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Phone-A-Drone: From class project to potential future business enterprise

A group of students hope to turn a team assignment into a business opportunity


"Phone-A-Drone is a project conducted by the students where anyone could call out the drone company to scope their site and ensure the safety of the buildings." Illustration published on Thursday, Dec. 5, 2019.

Graduate students Archana Pailla, Amanda Williams, Prashant Bolla, Kristen Renee and John Weyenberg met and thought of Phone-A-Drone as a class project but its success connected them and made them consider it for a future enterprise.

During the Fall 2019 semester, as part of a decision making with business analytics course, the group of W.P. Carey graduate students had to come up with a business model and present their ideas within a seven-week time frame. 

Phone-A-Drone is a project conducted by the students where anyone could call out the drone company to scope their site and ensure the safety of the buildings.

The idea for Phone-A-Drone first emerged when Weyenberg, who was working at Alliance Bank, realized that a lot of time was spent figuring out the integrity of architecture to determine whether the bank would provide funds. 

Weyenberg said he realized it would be convenient if managing sites had drones to oversee the projects and replace the manual labor — shortening a process that could take days into one that would take only hours.

“The process itself is lengthy,” Weyenberg said. “You have to go there, inspect everything and return all the data in a timely manner.”

Once the idea was presented and approved by all members of the group, each student’s unique backgrounds helped to lend to the validity of the project. 

Both Pailla and Bolla have backgrounds in engineering and technology; Weyenberg and Renee have financial experience and knowledge of commercial lending; and Williams is adept at marketing. 

The students all agreed that their project could not have come to fruition without the unique contribution of each member.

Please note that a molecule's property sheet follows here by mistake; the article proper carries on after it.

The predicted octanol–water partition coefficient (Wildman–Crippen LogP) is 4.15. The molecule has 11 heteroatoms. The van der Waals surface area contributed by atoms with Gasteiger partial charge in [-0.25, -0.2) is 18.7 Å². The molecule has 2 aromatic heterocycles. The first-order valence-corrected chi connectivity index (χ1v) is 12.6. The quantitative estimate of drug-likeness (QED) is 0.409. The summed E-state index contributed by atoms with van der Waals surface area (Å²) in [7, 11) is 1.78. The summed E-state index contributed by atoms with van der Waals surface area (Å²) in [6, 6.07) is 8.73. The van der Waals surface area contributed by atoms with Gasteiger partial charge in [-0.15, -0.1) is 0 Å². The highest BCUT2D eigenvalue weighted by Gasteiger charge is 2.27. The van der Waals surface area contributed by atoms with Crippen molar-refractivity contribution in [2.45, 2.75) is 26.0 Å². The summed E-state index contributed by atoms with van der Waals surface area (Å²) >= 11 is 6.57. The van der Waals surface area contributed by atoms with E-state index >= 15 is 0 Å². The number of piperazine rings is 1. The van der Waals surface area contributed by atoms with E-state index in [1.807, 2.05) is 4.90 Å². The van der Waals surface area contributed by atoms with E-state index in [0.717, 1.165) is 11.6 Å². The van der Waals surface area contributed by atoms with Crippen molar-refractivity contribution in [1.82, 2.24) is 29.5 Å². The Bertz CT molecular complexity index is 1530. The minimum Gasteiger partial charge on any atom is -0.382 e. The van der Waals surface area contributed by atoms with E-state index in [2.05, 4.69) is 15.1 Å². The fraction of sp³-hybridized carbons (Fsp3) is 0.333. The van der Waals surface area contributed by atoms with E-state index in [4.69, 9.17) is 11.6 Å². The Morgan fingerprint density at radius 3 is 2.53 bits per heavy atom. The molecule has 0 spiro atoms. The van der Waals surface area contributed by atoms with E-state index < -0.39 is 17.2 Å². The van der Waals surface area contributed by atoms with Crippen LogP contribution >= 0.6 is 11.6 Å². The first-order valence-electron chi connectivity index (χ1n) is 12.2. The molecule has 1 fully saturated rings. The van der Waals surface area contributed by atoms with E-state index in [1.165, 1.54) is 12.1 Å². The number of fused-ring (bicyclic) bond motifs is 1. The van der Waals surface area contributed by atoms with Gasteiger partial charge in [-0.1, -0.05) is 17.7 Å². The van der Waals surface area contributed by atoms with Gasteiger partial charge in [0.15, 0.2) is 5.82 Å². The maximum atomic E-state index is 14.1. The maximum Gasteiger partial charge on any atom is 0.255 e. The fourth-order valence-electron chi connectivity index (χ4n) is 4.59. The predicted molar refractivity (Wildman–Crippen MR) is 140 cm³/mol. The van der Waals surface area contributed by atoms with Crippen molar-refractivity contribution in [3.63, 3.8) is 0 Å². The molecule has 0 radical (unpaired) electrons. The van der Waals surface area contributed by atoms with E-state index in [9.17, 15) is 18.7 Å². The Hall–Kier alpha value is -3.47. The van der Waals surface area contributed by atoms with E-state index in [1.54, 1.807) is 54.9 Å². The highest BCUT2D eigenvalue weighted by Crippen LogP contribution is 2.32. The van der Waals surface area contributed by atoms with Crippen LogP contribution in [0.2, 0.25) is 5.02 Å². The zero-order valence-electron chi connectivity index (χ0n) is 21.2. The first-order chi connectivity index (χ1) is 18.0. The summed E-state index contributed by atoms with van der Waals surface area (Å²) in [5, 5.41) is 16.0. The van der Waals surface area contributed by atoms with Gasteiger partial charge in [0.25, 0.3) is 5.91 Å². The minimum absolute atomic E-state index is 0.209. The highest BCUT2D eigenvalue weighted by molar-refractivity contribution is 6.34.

“What one person can come up with can never be as good as what five people come up with when they put their heads together,” Renee said.

Bolla said one of the major challenges when putting the project together was figuring out a way for the drones to work out at a construction site without running out of battery. 

According to 3D Insider, the best drones they recommended with the longest battery life lasted 15 to 30 minutes, which Bolla said is not enough time to navigate through a site, scan the surroundings and vacate.

One of the possible solutions the group proposed was to have a truck with a central battery to power the drones.

“If there's a huge community that's being constructed, instead of like sampling houses individually, just have one driver with a truck full of drones, put them in front of houses, they do all their stuff and you can just come pick them up and report to base immediately,” Bolla said.

Another challenge was differentiating themselves in a world where drones are commonplace and showing why their product shines above the rest. According to Bolla, what made Phone-A-Drone unique from other drones was its ability to detect surroundings, which was an idea that came to them courtesy of their professor, Collin Sellman.

“For construction value, you have 3D models right before the construction actually begins,” Bolla said. “So you can grab the initial data with whatever is scanned by the drone to see the differences and that tells you the actual project completion percentage and the doors that are unavailable, stuff like that.”

According to the National Oceanic and Atmospheric Administration, Light Detection and Ranging is, “A remote sensing method that uses light in the form of a pulsed laser to measure ranges (variable distances) to the Earth.” 

With the utilization of LIDAR, the group’s drone would not only be able to handle construction sites, but Bolla also figured the drone could be used for mines where it is difficult for people to safely navigate and it would be less risky to send a drone in. 

In order to prove that their business theory was possible, Bolla configured a drone to have a visual positioning system and presented their product to the class.

“There was a part in class where it was focusing in on everyone's face, and then he (Bolla) had it do a back-flip,” Williams said. “And it was just cool to not only have this project idea, but actually be able to demonstrate it to our classmates and show that this is something that is truly a tangible product.”

Since the creation of Phone-A-Drone, the graduate students have kept in touch and even plan on possibly taking their class presentation and turning it into a real business. The students said they are strapped for time with juggling grad school, work and a social life, but are considering bringing the project to life after they graduate this semester.

“We work so incredibly well as a team and we genuinely like each other ... for us in some component working together in the future excites all of us,” Williams said, adding, “There's a lot more thought and figuring it out to make things a reality, but definitely a possibility.”

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